Manually upgrading Piwigo

There’s a new version of Piwigo out, and so I must upgrade. However, I’ve got things installed so that the web server doesn’t have write-access to the application files (as a security measure), and so I can’t use the built-in automatic upgrader.

I decided to switch to using Git to update the files, to make future upgrades much easier and without having to make anything writable by the server (even for some short amount of time).

First lock the site, via Tools > Maintenance -> Lock gallery, then get the new code:

$ git clone https://github.com/Piwigo/Piwigo.git photos.samwilson.id.au
$ cd photos.samwilson.id.au
$ git checkout 2.8.3

Copy the following files:

/upload (this is a symlink on my system)
/local/config/database.inc.php
/local/config/config.inc.php

The following directories must be writable by the web server: /_data and /upload (including /upload/buffer; I was getting an “error during buffer directory creation” error).

Then browse to /upgrade.php to run any required database changes.

I’ve installed these plugins using Git as well: Piwigo-BatchDownloader, Flickr2Piwigo, and piwigo-openstreetmap. The OSM plugin also requires /osmmap.php to be created with the following (the plugin would have created it if it was allowed):

<?php
define( 'PHPWG_ROOT_PATH', './' );
include_once( PHPWG_ROOT_PATH . 'plugins/piwigo-openstreetmap/osmmap.php' );
?>

That’s about. Maybe these notes will help me remember next time.

Piwigo rocks

I have been using Piwigo for a couple of years (photos.samwilson.id.au), and have been really happy with it. The ability to work with large numbers of photos (uploading lots, and bulk-editing) is what made it a pleasure to use to start with; these are usually the initial tasks one does with this photo-gallery software, and they’re usually where systems are not at their best. Now I’ve got a few thousand photos in it, I’ve gotten the hang of a reasonable workflow, and Piwigo has mostly receeded to the background and just carries on working without issue. I’ve added my albums’ URLs to all sorts of places, including in printed archival descriptions, and feel pretty committed to sticking with Piwigo.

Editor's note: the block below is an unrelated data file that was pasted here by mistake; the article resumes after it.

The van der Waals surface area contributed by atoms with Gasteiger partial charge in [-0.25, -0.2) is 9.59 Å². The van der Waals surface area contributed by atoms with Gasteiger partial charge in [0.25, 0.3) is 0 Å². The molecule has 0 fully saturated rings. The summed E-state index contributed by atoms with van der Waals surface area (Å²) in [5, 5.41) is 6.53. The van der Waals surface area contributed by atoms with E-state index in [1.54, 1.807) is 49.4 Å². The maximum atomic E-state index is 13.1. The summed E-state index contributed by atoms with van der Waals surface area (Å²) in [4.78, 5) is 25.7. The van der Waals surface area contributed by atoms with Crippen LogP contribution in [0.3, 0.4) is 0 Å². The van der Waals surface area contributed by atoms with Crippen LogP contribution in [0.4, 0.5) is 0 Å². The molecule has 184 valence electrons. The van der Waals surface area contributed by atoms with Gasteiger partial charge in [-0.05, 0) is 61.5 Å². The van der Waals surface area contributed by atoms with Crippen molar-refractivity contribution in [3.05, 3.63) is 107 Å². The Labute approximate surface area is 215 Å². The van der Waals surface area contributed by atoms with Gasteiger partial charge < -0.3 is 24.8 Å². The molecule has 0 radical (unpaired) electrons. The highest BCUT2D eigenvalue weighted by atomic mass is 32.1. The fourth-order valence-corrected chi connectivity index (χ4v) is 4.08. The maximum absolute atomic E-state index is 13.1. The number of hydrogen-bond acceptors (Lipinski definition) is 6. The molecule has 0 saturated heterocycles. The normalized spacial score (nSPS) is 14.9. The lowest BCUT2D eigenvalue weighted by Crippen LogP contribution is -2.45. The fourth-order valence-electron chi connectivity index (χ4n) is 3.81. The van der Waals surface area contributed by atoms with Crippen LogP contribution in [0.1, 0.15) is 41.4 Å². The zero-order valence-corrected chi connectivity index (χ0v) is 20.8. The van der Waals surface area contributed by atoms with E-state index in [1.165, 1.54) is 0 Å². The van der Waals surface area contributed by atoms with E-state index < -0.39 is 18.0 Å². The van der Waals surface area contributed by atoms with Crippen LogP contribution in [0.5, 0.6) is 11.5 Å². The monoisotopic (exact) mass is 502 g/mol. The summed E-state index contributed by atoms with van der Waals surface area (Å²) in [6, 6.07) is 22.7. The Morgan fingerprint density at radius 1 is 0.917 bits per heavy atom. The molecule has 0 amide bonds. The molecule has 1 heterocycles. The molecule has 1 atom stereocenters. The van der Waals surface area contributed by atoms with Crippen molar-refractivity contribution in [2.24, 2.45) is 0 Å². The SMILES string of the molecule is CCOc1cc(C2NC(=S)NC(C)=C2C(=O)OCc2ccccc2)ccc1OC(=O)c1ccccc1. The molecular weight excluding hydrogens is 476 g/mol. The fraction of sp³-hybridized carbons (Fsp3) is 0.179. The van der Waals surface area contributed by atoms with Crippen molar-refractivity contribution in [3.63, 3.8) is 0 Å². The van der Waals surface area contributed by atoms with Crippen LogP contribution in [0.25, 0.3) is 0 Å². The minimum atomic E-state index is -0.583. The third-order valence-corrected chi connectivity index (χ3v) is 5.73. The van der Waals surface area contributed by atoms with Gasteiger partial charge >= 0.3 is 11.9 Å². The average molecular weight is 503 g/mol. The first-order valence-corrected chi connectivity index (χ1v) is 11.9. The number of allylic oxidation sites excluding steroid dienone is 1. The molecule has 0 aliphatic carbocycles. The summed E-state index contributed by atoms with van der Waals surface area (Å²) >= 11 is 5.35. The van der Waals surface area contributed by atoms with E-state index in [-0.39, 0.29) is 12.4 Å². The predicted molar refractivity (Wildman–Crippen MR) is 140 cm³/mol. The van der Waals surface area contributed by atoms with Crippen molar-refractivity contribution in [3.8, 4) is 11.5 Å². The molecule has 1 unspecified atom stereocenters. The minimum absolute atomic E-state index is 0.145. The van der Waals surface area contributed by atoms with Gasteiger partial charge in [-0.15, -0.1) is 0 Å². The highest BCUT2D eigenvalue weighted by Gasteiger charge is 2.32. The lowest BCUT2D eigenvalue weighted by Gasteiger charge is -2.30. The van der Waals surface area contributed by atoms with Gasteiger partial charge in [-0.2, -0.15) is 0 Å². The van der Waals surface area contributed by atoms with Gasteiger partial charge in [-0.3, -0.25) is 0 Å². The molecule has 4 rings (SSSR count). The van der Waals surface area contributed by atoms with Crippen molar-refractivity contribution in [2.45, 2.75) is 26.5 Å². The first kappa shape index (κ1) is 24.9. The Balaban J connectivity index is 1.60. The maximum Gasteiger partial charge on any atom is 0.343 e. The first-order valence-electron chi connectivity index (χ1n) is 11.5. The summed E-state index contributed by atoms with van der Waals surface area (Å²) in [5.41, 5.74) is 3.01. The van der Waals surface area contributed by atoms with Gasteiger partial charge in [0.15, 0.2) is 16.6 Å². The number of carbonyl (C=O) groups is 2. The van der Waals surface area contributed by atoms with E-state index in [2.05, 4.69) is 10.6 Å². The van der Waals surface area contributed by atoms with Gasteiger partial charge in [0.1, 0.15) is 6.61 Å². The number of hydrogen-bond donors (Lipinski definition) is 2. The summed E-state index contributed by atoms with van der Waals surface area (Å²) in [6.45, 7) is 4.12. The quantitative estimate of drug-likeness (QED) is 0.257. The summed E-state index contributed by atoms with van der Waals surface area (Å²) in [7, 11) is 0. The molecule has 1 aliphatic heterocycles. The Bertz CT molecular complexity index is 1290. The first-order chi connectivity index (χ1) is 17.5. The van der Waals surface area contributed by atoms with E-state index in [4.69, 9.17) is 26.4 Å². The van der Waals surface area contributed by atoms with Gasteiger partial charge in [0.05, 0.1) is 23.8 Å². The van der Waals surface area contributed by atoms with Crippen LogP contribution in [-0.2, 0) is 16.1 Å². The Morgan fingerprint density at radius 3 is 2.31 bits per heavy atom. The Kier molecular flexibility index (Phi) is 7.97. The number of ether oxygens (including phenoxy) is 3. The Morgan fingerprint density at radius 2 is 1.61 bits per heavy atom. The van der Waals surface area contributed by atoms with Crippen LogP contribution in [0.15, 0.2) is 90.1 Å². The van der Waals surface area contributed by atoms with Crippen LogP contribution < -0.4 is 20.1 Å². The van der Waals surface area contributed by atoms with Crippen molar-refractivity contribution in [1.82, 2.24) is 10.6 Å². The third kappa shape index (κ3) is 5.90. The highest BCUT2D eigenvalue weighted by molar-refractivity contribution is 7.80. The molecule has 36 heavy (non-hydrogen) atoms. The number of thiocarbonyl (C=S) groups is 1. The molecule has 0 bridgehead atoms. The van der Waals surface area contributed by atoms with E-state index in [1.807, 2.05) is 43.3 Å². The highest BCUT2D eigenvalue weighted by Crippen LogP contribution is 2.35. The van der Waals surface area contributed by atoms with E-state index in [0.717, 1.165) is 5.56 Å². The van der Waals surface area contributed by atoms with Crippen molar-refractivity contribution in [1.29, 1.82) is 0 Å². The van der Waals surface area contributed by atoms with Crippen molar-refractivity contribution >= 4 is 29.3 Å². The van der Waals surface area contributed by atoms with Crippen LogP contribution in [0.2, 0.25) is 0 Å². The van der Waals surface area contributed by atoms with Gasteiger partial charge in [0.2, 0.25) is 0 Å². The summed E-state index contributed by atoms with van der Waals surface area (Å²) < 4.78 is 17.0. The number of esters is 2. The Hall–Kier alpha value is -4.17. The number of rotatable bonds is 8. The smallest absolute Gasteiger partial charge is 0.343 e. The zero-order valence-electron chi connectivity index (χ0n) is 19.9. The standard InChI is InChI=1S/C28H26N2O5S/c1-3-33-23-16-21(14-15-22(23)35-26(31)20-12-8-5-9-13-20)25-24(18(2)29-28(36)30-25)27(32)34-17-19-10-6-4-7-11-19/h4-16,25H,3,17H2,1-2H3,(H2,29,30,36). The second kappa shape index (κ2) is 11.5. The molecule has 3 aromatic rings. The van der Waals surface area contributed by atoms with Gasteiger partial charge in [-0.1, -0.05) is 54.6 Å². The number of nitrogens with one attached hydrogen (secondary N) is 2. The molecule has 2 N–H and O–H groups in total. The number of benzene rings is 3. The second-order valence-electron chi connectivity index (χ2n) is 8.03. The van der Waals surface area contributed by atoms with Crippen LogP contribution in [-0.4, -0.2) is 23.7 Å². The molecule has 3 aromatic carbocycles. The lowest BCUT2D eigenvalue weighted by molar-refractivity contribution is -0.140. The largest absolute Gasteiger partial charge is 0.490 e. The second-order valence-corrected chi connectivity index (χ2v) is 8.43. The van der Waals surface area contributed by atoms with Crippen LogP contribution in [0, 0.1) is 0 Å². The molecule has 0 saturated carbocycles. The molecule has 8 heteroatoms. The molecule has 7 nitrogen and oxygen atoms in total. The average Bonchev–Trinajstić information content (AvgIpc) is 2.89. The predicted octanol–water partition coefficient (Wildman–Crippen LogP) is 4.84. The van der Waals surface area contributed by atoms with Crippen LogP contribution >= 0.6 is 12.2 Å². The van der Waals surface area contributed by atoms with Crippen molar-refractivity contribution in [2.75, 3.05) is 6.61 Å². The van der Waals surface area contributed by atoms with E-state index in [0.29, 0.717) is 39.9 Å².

So it was nice to recieve a newsletter from the Piwigo development team, talking about their recent shift of the codebase to GitHub, a new Java desktop synchronisation client, and other things. If one doesn’t actively haunt the forums, it’s hard to remember that Piwigo is still a going concern — but I’m very glad that it is!

Open source software is great, I love using it and contributing to it. But sometimes it goes away. :( Of course, that happens to proprietary apps too, but with FOSS failures I feel sad, because it feels like I’ve personally failed the project (I should’ve been more involved). It’s one of the reasons it’s good to pay for free software. I’m glad Piwigo makes money from their piwigo.com service (well, I assume that’s what keeps the lights on).

Anyway, all I wanted to say was: thanks for Piwigo.